Getting Started

Once you have decided to homeschool, how do you begin? There are generally three steps involved:

1. Gathering information

2. Understanding and complying with the law

3. Developing a plan
Gathering Information

Perhaps the most important thing to realize when it comes to homeschooling is this: you are not on your own! There are many other homeschoolers in New Hampshire who are willing and available to help you.

· Homeschooling support groups are a good place to ask questions and receive support. Other homeschoolers remember what it was like when they were just getting started and are happy to help others who want to homeschool.

· Your local NHHC representative is also available to respond to any questions you may have about homeschooling. Many coalition volunteers have been homeschooling for a decade or longer.

· Your local library is another good place to start. Most librarians are comfortable with the idea of homeschooling and are very helpful when it comes to finding resources and making contact with other homeschoolers.

· The New Hampshire Home Education Guidebook and other books on homeschooling (such as Family Matters: Why Homeschooling Makes Sense by David Guterson, Home Learning Year by Year by Rebecca Rupp, and The well-trained mind: a guide to classical education at home by Jesse Wise and Susan Wise Bauer) offer good advice and valuable information. These and other books on homeschooling are usually available at your local library or through interlibrary loan. There is a large selection of homeschooling books donated by the NHHC at the New Hampshire State Library in Concord; go to the Family Resource Connection, "browse subjects" and enter homeschooling.

Understanding and Complying with the Law

As a homeschooler, you need to become familiar with the legal requirements for homeschooling in New Hampshire so that you can understand your rights and responsibilities. Home education in New Hampshire is governed by RSA 193-A, which went into effect on July 1, 1991, and by several subsequent changes to the law. Under this law, parents or legal guardians who want to homeschool their child(ren) are required to:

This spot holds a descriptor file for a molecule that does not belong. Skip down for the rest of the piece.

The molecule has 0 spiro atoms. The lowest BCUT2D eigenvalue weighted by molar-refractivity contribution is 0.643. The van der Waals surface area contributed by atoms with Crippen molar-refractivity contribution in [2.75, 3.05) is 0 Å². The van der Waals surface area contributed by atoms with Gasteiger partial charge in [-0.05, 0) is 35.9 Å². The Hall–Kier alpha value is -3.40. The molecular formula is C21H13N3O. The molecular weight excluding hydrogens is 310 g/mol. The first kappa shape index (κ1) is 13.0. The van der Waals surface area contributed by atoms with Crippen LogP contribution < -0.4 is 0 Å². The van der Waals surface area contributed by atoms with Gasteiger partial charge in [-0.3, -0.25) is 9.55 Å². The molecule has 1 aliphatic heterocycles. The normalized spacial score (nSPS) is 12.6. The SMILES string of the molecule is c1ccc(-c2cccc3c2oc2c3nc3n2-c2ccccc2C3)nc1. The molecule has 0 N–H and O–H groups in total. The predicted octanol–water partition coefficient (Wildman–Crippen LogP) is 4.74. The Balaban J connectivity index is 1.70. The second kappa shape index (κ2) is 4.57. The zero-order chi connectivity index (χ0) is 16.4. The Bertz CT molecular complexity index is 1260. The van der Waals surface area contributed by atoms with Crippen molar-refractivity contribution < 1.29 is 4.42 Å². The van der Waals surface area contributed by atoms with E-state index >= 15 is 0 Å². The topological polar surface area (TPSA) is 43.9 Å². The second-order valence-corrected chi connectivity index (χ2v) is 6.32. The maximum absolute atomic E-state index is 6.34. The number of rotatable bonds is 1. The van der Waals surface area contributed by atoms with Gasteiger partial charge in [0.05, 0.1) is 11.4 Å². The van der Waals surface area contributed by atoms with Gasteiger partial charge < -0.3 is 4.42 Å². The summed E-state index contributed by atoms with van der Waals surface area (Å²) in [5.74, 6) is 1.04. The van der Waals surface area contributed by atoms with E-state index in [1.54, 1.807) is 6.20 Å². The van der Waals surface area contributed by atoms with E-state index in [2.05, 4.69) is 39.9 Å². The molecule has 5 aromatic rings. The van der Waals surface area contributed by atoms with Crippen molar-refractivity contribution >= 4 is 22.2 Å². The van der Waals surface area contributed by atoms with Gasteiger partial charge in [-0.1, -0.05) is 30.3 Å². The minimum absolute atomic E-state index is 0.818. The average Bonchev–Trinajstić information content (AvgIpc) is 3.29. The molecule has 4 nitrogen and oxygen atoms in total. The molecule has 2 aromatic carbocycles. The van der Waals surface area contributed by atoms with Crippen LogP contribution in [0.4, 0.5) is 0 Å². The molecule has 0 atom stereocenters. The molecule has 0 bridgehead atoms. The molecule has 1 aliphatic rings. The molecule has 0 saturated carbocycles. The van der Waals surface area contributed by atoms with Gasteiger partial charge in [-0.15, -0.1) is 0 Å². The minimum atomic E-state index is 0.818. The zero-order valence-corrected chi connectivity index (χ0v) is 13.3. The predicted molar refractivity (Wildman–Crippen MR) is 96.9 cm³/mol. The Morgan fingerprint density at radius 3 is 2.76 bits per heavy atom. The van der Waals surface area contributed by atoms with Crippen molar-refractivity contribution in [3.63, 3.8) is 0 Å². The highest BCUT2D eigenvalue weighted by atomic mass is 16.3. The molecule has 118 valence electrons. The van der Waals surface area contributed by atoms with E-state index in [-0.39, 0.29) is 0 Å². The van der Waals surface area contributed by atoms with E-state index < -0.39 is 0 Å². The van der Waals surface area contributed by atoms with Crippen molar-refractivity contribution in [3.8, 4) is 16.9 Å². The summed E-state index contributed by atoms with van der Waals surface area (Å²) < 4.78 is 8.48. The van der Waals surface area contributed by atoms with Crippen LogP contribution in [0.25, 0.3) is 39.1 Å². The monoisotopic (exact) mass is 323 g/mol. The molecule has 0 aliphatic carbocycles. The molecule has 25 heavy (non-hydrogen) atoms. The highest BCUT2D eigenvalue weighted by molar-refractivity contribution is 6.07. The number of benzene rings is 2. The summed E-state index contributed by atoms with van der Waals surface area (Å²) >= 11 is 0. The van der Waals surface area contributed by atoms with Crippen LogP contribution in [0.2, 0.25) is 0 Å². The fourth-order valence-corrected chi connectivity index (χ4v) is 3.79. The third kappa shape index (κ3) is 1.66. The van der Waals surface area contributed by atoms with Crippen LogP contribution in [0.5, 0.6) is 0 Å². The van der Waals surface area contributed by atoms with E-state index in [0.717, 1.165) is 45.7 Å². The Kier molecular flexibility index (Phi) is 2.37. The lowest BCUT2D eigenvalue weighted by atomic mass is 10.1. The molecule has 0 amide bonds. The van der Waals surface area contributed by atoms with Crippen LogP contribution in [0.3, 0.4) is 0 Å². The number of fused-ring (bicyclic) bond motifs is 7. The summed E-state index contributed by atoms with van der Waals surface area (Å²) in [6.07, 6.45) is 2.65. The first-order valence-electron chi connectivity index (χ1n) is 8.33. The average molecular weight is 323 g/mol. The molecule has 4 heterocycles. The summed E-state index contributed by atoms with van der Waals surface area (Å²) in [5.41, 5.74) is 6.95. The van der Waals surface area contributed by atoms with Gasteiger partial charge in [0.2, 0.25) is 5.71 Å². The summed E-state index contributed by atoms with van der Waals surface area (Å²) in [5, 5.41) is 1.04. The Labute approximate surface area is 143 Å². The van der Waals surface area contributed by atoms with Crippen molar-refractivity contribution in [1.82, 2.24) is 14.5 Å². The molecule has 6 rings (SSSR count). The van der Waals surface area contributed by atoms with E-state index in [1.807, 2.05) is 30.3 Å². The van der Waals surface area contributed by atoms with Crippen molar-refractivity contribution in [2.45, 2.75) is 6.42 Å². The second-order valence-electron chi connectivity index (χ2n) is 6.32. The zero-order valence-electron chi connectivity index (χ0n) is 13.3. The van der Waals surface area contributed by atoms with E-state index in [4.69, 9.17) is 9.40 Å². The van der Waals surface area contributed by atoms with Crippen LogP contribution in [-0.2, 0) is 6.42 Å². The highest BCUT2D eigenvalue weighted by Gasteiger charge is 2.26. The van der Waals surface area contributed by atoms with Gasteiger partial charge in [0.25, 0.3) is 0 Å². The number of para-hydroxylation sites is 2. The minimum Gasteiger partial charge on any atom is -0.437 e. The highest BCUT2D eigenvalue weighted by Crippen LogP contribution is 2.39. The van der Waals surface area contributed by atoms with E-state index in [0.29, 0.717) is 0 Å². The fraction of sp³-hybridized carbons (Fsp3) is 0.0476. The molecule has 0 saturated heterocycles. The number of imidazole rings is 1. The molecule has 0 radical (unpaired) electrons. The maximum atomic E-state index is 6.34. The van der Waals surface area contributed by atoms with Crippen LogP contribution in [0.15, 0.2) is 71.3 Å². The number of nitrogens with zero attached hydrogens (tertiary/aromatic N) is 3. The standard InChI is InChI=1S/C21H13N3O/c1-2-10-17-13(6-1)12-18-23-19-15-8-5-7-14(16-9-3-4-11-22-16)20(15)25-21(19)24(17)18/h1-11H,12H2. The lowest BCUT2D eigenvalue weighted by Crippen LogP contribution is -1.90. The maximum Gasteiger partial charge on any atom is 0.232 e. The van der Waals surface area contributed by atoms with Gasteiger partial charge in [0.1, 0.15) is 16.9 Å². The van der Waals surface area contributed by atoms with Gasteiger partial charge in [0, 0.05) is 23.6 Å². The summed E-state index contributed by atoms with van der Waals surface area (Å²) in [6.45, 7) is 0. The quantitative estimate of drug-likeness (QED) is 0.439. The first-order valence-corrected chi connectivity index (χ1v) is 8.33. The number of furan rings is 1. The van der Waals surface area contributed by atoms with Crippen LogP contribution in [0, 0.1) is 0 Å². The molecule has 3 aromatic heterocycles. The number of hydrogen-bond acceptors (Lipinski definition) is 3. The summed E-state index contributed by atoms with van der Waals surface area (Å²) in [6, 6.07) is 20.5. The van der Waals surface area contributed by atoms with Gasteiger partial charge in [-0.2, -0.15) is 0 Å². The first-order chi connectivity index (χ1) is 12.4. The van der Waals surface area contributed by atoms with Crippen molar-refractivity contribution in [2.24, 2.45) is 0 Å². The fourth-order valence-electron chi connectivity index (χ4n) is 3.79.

1. Notify a participating agency (in most cases, the local school superintendent or a participating private school) of their intent to homeschool. For your convenience, we have posted sample notification letters: a basic letter and one with a space for the participating agency to sign. These are simply suggestions; feel free to write your own.

2. Keep a portfolio of the homeschooled child’s work and a list of reading materials. Note that the portfolio is the property of the parents; the superintendent cannot require that you submit it to the district for review.

3. Have an annual evaluation demonstrating educational progress commensurate with the child’s age and ability. Most families choose either a portfolio evaluation (done by a certified teacher - see our list of Evaluators) or standardized testing (see our list of testing services). The results of the evaluation, typically no more than one or two pages, must be kept by the homeschooling family and shown to officials if a question comes up about the home education program.

For more information, please refer to our separate page on the legal requirements for homeschooling. There we have posted a form for evaluators, and sample cover letters to send with a portfolio evaluation or to send with test results, if you choose to submit them to your participating agency. Please feel free to use these templates or create your own. Note that an evaluation is not considered complete unless it has a parent's signature. If you feel your child's evaluation is not accurate, do not sign it – seek another evaluation. The New Hampshire Homeschooling Coalition strongly urges all parents or legal guardians to read and thoroughly understand the text of the home education law (RSA 193-A) and administrative rules (Ed 315) before initiating contact with their participating agency. At this time the rules, Ed 315, have not been updated to reflect recent changes in the law. Once again, please refer to our separate page on the legal requirements for homeschooling for up-to-date information.

Developing a Plan

There are as many ways to homeschool as there are homeschooling families. How do you decide what approach and materials will work best for you? Your answer to this question will depend on your reasons for homeschooling, your long- and short-term goals, your child’s learning style, your own teaching preferences, and your family budget.

By asking other homeschoolers how they homeschool and by doing some research on your own, you will be able to develop a plan that is right for your family.